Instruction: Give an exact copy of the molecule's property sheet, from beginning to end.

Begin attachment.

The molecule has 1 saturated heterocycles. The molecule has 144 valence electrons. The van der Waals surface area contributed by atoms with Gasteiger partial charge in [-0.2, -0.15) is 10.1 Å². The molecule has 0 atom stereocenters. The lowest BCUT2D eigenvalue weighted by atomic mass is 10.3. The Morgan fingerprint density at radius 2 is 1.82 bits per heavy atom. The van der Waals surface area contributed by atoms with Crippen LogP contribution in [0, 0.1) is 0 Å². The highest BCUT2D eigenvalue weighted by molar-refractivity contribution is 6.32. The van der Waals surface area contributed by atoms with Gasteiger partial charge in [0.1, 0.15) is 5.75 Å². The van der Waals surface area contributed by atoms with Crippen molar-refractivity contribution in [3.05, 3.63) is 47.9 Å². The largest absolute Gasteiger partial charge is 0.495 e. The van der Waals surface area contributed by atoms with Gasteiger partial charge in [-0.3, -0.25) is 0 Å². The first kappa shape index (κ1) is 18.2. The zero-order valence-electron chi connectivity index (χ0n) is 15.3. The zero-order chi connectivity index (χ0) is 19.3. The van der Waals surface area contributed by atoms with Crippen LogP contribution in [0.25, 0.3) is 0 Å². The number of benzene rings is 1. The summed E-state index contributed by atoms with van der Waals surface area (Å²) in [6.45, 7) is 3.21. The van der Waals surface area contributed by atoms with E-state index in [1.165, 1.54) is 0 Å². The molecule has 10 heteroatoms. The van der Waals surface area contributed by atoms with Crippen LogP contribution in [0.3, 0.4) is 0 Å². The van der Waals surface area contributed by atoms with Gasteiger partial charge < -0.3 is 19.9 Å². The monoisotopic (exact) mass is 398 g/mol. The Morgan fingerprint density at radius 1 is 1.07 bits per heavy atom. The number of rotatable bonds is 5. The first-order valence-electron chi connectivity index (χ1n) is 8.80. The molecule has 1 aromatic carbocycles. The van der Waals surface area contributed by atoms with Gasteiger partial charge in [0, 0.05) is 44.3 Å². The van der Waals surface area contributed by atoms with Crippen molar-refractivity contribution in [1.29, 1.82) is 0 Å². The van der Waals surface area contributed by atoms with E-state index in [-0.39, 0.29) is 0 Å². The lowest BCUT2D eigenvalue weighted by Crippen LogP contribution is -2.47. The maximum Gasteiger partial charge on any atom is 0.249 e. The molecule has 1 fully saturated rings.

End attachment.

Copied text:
The molecule has 1 saturated heterocycles. The molecule has 144 valence electrons. The van der Waals surface area contributed by atoms with Gasteiger partial charge in [-0.2, -0.15) is 10.1 Å². The molecule has 0 atom stereocenters. The lowest BCUT2D eigenvalue weighted by atomic mass is 10.3. The Morgan fingerprint density at radius 2 is 1.82 bits per heavy atom. The van der Waals surface area contributed by atoms with Crippen LogP contribution in [0, 0.1) is 0 Å². The highest BCUT2D eigenvalue weighted by molar-refractivity contribution is 6.32. The van der Waals surface area contributed by atoms with Gasteiger partial charge in [0.1, 0.15) is 5.75 Å². The van der Waals surface area contributed by atoms with Crippen molar-refractivity contribution in [3.05, 3.63) is 47.9 Å². The largest absolute Gasteiger partial charge is 0.495 e. The van der Waals surface area contributed by atoms with Gasteiger partial charge in [-0.3, -0.25) is 0 Å². The first kappa shape index (κ1) is 18.2. The zero-order valence-electron chi connectivity index (χ0n) is 15.3. The zero-order chi connectivity index (χ0) is 19.3. The van der Waals surface area contributed by atoms with Crippen LogP contribution in [0.25, 0.3) is 0 Å². The number of benzene rings is 1. The summed E-state index contributed by atoms with van der Waals surface area (Å²) in [6.45, 7) is 3.21. The van der Waals surface area contributed by atoms with E-state index in [1.165, 1.54) is 0 Å². The molecule has 10 heteroatoms. The van der Waals surface area contributed by atoms with Crippen LogP contribution in [0.3, 0.4) is 0 Å². The van der Waals surface area contributed by atoms with Gasteiger partial charge < -0.3 is 19.9 Å². The monoisotopic (exact) mass is 398 g/mol. The Morgan fingerprint density at radius 1 is 1.07 bits per heavy atom. The number of rotatable bonds is 5. The first-order valence-electron chi connectivity index (χ1n) is 8.80. The molecule has 1 aromatic carbocycles. The van der Waals surface area contributed by atoms with Gasteiger partial charge in [0, 0.05) is 44.3 Å². The van der Waals surface area contributed by atoms with Crippen molar-refractivity contribution in [1.29, 1.82) is 0 Å². The van der Waals surface area contributed by atoms with E-state index in [-0.39, 0.29) is 0 Å². The lowest BCUT2D eigenvalue weighted by Crippen LogP contribution is -2.47. The maximum Gasteiger partial charge on any atom is 0.249 e. The molecule has 1 fully saturated rings.